May 8, 2010

THEY HAVE A GREAT NAME FOR THE PHENOMENON IN THE MAG...:

Is American Fiction Killing the Tough Guy?: Lee Child's Jack Reacher is literature's latest Chandler-esque protagonist. Can he live up this legacy? (David Granger, May 2010, Esquire)

I finished Lee Child's new novel the morning that I read Robert B. Parker's obituary. Parker wanted to be the heir to Raymond Chandler, who was the direct descendant of Dashiell Hammett, who, with the Continental Op, created the only genre of fiction original to America: the tough-guy novel. The American tough-guy novel is distinct from thrillers or procedurals or mysteries because it features an honorable and tragic protagonist — a man driven to do the right thing even though doing the right thing will exact a fearsome personal price. This archetypal character has had legs — the Op, Sam Spade, Chandler's Philip Marlowe on up through Robert Towne's J. J. Gittes, Stephen J. Cannell's Jim Rockford, James Lee Burke's Dave Robicheaux, Michael Connelly's Harry Bosch, and Parker's Spenser, to name only a few.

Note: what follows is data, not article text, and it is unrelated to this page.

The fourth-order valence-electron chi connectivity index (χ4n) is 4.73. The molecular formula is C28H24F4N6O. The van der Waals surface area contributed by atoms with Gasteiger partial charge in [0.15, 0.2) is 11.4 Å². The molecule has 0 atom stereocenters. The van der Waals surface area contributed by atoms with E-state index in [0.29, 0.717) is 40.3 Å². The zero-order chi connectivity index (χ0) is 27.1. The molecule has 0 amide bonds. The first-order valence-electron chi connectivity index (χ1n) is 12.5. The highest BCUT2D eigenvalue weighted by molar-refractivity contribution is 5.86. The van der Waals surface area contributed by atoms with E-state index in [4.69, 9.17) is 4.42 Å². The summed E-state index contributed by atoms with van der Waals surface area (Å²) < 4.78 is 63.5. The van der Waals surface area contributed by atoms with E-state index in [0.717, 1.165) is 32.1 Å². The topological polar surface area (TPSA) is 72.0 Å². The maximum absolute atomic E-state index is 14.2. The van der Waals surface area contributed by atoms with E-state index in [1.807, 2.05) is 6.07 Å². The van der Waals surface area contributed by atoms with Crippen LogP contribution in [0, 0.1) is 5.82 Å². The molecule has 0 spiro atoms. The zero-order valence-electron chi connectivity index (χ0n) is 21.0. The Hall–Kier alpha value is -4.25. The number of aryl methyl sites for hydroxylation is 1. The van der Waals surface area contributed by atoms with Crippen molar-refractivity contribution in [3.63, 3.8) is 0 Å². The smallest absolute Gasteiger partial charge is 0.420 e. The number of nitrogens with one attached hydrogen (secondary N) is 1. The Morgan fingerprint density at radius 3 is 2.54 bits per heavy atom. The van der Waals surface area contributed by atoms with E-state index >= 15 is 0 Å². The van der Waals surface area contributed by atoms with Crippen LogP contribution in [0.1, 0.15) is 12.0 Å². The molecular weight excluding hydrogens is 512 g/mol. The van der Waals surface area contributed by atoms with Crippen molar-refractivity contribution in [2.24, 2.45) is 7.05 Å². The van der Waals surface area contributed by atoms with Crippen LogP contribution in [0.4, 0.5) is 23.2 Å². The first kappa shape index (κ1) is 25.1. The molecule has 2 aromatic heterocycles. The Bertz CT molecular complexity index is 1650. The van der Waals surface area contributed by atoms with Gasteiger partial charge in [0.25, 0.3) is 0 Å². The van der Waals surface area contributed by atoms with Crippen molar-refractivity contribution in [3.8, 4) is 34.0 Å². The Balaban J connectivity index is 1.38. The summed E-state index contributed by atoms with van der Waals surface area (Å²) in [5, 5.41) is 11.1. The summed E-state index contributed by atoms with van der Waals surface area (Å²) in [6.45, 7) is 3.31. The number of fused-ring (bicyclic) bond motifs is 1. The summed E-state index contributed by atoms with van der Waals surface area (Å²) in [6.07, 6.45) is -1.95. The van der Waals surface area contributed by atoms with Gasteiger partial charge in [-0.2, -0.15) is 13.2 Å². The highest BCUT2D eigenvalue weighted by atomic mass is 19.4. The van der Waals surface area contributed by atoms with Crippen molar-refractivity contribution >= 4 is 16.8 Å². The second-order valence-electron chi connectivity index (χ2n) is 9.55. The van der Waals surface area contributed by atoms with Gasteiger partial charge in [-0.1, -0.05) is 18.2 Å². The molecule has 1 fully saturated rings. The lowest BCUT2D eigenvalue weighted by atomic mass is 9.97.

I say that Parker wanted to be the heir to Chandler because while his desire was fierce, his ability proved lacking. His early Spenser novels came close to capturing the despair at the heart of the tough-guy hero, but Parker could not sustain it. Each new Spenser novel was slighter than the last, cheerier, too, and less tortured. For tough guys to be tough guys they must be out of sync with the world in which they find themselves, valuable only because they are more able, more competent, than other mortals. Over time, Spenser lost that.


..."protagonistic decline." The disease is especially virulent on television, where the folks playing the best characters want all their edges smoothed off to make them more likable (see the entire cast of MASH, unwatchable after one season).

Posted by Orrin Judd at May 8, 2010 5:20 PM
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